It is no secret that the face of the healthcare industry has changed dramatically in the first half of this year and seen a number of trends begin to take shape. Facilities worldwide have already gone through a considerable amount of adapting in order to survive – but what will the second half of 2020 look like for certain healthcare fields?
Here, we look at some trends that have been emerging in Radius’ specialties and are likely to stay in place for the long term.
The role of advanced practitioners has often been a flexible one, with nurse practitioners and physician assistants stepping in to help other healthcare areas that may be struggling. The second half of the year could see advanced nurse practitioners having a more prominent role in community care and home health care settings, as a result of long-lasting effects on older individuals recovering from the virus.
Some experts suggest that following the devastating experience of the past few months, there may be a trend which sees a mass exodus of primary physicians from the American healthcare industry – at least 14% of physicians have already said they plan to change jobs after the pandemic. In response to this, the industry could see a heightened demand for nurse practitioners and physician assistants to supplement these roles.
Like most industries, healthcare has adopted a more tech-forward, virtual makeover that has been helping to enforce social distancing measures and allow collaboration and communication. Healthcare management trends will likely change in a significant way in response to this, with one expert suggesting that “data and digital enablement will be the nucleus of healthcare management.”
Trends like digital health records and virtual communication have already been on the rise for those in healthcare management, and aren’t likely to go anywhere – so getting comfortable with the technological side of things is a good idea for aspiring healthcare managers.
Lab science has, of course, been at the forefront of the battle against the coronavirus, as researchers and lab technologists work tirelessly around the world to study and learn about the virus. Even though they have been instrumental in this fight, many experts believe that the response was slowed down significantly due to overbearing, confusing regulations and too much interference from various agencies.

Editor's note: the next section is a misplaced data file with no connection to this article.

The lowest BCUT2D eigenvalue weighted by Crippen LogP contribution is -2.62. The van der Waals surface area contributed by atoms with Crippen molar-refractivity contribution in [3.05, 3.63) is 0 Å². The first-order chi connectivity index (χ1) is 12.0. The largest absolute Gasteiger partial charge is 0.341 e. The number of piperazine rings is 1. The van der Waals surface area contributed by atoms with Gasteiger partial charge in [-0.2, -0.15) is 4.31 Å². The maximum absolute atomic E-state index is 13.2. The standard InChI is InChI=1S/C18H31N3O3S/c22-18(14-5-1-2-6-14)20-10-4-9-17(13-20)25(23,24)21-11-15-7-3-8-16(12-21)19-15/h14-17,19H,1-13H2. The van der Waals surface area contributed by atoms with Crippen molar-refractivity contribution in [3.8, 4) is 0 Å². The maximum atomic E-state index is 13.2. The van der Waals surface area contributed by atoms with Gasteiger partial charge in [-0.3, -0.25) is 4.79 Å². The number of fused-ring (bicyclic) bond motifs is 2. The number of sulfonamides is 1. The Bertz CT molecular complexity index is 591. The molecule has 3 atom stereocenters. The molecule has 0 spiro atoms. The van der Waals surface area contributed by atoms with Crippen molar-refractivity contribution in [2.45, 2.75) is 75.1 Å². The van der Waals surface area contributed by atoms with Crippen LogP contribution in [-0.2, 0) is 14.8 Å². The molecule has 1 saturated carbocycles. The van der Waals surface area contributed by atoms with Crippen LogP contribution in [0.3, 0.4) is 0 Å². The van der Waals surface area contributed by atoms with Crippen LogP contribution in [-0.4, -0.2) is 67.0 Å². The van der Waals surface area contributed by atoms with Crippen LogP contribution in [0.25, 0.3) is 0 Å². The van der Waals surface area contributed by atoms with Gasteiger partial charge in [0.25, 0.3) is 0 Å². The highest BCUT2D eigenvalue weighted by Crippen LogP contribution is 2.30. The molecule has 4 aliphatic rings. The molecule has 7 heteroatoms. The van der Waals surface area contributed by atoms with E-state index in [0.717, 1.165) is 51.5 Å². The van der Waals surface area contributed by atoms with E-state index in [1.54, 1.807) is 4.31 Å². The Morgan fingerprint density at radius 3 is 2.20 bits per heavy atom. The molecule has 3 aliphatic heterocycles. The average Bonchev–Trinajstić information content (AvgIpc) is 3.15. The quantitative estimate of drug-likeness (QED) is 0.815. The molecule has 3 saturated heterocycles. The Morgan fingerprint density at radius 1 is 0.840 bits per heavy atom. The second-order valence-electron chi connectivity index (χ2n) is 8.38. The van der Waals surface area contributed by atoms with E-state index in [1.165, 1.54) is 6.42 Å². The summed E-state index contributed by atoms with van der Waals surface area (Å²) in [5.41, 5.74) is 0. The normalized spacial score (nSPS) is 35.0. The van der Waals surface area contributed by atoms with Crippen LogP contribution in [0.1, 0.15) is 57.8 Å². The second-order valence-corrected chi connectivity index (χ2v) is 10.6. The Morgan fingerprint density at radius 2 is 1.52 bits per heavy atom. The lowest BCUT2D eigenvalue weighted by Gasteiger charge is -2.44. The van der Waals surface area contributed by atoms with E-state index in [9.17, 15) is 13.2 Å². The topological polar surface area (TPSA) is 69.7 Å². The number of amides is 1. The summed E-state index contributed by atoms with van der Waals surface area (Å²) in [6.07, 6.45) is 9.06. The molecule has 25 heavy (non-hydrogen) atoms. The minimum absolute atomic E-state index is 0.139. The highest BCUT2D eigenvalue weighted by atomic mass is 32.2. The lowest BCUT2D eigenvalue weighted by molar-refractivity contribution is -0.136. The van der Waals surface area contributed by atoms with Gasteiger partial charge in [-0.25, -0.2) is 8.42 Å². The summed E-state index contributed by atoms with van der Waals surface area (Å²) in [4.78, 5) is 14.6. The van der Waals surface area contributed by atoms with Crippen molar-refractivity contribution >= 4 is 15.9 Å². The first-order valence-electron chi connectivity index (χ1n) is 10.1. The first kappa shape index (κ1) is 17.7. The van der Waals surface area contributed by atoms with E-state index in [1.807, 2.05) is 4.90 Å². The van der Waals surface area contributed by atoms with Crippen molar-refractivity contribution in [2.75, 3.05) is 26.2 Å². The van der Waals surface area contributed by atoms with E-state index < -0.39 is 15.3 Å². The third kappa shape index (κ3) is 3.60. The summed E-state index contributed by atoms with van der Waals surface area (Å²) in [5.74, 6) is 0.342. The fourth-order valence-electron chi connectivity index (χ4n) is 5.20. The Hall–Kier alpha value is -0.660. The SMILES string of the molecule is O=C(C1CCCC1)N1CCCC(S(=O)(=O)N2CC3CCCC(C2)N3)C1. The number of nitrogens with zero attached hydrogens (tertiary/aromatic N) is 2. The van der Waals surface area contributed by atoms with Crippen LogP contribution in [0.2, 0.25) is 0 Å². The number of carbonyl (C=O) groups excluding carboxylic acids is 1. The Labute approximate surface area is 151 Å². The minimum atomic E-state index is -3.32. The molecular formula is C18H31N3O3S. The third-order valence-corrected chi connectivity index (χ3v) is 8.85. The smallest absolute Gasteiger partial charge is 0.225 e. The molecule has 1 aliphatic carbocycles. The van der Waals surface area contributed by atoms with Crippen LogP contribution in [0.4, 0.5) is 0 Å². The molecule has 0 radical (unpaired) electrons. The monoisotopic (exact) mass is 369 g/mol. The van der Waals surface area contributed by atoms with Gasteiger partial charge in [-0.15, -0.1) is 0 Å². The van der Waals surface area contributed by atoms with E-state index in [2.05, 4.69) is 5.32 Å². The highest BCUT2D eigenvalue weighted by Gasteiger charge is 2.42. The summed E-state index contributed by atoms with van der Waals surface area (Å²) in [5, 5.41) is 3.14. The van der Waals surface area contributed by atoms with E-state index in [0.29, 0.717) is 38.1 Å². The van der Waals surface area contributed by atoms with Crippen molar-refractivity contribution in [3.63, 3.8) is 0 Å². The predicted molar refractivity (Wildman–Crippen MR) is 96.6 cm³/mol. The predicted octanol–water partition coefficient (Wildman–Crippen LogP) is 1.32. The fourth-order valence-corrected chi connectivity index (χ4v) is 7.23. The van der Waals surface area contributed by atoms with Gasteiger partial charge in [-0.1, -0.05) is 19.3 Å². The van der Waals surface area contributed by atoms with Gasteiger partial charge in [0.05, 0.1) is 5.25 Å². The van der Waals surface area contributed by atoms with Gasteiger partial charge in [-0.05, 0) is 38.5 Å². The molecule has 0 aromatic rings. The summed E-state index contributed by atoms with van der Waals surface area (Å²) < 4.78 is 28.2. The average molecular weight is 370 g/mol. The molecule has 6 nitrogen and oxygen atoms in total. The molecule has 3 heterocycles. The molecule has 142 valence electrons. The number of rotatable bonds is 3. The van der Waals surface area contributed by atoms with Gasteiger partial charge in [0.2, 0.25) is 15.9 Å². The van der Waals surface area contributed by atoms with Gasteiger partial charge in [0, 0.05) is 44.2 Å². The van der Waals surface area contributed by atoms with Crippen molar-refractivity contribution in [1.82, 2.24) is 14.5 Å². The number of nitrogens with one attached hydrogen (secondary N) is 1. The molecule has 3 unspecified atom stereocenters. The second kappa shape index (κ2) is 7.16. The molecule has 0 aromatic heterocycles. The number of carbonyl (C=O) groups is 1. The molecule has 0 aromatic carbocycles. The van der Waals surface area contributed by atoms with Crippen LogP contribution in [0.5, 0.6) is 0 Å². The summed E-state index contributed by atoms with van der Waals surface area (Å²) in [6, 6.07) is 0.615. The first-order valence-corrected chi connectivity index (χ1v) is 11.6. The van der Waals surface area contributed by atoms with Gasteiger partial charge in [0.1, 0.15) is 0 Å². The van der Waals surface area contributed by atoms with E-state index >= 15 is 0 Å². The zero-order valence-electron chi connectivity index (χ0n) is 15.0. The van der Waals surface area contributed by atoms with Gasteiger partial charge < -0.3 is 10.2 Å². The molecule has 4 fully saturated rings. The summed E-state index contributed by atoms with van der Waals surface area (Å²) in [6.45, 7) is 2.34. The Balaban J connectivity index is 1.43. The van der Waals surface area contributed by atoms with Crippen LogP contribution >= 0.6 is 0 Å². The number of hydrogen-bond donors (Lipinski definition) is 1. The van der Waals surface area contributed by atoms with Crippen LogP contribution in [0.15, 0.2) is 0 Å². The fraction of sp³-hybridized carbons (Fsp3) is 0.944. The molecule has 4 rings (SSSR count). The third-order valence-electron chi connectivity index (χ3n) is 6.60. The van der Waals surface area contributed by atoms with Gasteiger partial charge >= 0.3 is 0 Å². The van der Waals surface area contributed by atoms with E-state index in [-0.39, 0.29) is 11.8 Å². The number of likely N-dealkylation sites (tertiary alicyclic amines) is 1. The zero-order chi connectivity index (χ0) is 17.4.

As a result, some medical laboratories processes could see streamlining to shorten their reaction and development timelines, as well as the introduction of better technology and a bigger importance placed on the public perception of lab scientists.
Pharmacy professionals have played a vital role over the past few months, and will continue to do their part to help for the remainder of the year. In a similar way to how they have been utilized in the fight against this virus, the scope of practice may expand for some pharmacists in the future, and they will be more involved in emergency preparedness and response to potential future public health crises.
Another way in which pharmacy will change is the methods in which prescriptions are acquired. Like many industries, some remote or virtual pharmacy practices have been put in place and will continue to be a viable option for those who cannot, or don’t want to, leave their homes.
Medical imaging has begun to play an exciting role in helping to detect COVID-19 in patients and to rank the severity of different stages of the virus with a revolutionary classification system. Now, as the worst of the virus is (hopefully) behind us in many parts of the world, focuses in medical imaging have begun to shift from diagnosis to prevention and preparedness, which could become a larger part of the future of these kinds of roles.
Because of the success it had with detecting problems in asymptomatic patients, experts from around the world predict that an increase in the number of medical imaging scans could be on the way in the near future, used as a preventative method for other serious diseases.
In response to thousands of patients across the country recovering from respiratory damage and extended periods of low mobility, many physical therapists are finding that eccentric physical therapy is presenting a plethora of benefits.
Eccentric movements in physical therapy, when the muscle lengthens while bearing weight is often used in physical therapy practice to help patients recover from long periods of low or no mobility. For patients recovering from long hospital stays, these kinds of movements can help them with both their mobility and to slowly regain some cardiovascular and respiratory health.
In both physical and occupational therapy, as well as many other healthcare fields, the popularity of home healthcare visits is on the rise, in response to older patients reluctant to travel outside of their homes. This shift could also be helpful for a number of other patient situations, and will likely become a common practice in the near future.
Radius is always eager to join the healthcare trends conversation and to continue to match amazing healthcare professionals with great positions all across the country. Contact us today to get started!